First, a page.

So here is my review of Phone Booth. Colin Farrell plays a real jerk and Kiefer Sutherland is a disgruntled whatever who we never see because he’s a sniper who wants to kill Colin Farrell for no real reason because he’s disgruntled, you see. Actually you don’t see him but you get the point. Oh wait, I’m reviewing the wrong film. Grand Piano is the film that’s exactly like Phone Booth but which the filmmakers would rather you compare it to Alfred Hitchcock’s The Man Who Knew Too Much. In all fairness to Grand Piano, which also has hints of that same kind of tension found in Phone Booth, Crimson Tide, Speed, Apollo 13, Duel and yes, The Man Who Knew Too Much—films in which the main characters had to work their way out of an impossible situation, sometimes in an enclosed space—does have some good things going for it. Grand Piano contains a certain amount of cleverness, good timing while moving at a rapid pace, and is filled with lots of tension that keeps you engaged throughout much of the film.
The real surprise is Jon Cusack playing Clem, the sniper trying to kill Elijah Woods’ character Tom Selznick, who you don’t see until the very end. While hardly the kind of role Cusack is noted for, he manages to keep that convincing creepy vibe going for the entire film, which is the source of the tension in this psychological thriller, all taking place in a grand concert hall. But even with all that going for it, Grand Piano really loses its momentum with its very weak ending that would be best described as going to a concert, hearing great music by a great band, then having them close their set with fillers and B-sides. Yeah, it’s that bad.
Selznick is a gifted pianist who suffered a bad case of stage fright years ago but decides to put it behind him by making a comeback with a full orchestra backing him. Now, here’s where things get interesting… in front of a full house, Selznick begins playing and as he turns the pages of his sheet book he finds Clem’s message written in red, “Play one wrong note and you die.” Clem makes it clear to Selznick after he obtains an ear piece to listen to Clem’s instructions that he will shoot him with his high-powered rifle he has aimed at him and his wife Emma (Kerry Bishe), who’s sitting in a balcony seat. Clem and Selznick go back and forth in a terrific, believable exchange of good guy/bad guy dialogue. Woods and Cusack have a really excellent rapport, with Cusack making his presence felt tremendously throughout the film even without being physically seen while Woods does a fine job acting-wise as a scared, out of his wits neurotic who was already having trouble coping with his fear of playing in public.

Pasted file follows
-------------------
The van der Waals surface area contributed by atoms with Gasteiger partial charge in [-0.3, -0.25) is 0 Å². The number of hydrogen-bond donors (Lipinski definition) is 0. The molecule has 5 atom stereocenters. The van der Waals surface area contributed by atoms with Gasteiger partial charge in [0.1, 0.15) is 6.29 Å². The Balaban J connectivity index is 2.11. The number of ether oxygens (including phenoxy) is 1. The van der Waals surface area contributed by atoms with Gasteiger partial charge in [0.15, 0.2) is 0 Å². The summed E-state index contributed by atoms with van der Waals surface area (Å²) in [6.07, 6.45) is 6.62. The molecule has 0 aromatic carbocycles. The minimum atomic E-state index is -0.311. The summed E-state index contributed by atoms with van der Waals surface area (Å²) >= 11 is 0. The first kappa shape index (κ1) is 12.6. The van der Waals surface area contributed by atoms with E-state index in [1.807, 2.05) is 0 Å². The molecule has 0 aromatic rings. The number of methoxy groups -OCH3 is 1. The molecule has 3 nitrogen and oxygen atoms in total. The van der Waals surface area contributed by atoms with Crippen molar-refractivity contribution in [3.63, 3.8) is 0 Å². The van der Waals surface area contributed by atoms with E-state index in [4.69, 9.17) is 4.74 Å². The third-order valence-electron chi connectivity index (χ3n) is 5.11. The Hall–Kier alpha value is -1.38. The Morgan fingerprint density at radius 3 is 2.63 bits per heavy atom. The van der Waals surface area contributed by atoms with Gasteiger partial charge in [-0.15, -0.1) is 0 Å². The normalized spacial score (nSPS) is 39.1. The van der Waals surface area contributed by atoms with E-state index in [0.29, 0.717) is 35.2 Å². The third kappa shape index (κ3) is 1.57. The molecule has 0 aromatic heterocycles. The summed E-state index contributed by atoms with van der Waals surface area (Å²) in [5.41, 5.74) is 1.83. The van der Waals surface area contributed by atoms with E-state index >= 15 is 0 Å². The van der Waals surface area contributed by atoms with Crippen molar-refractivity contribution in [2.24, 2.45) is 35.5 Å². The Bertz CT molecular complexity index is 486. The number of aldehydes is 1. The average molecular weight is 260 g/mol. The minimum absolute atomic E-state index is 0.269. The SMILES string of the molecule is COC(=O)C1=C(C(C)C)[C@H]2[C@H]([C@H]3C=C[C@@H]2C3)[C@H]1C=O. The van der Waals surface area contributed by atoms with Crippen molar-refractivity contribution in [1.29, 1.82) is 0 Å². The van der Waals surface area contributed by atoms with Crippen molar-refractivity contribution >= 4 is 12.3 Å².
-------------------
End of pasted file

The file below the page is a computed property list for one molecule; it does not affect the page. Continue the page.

To make things more interesting in this cat and mouse game Clem insists the piano piece Selznick was scheduled to play be scrapped—instead, Clem has him play “La Cinquette,” a piece described as “the impossible piece” since it contains musical fragments that are impossible to play even for the most gifted pianists. Apparently Selznick is, or was, the only living pianist who can play it perfectly. The irony is, “La Cinquette” is the piece Selznick freaked out on while performing it years ago, and hasn’t played it since. Clem knows this and forces Selznick to play it like his life depends on it which it really does . . . yikes!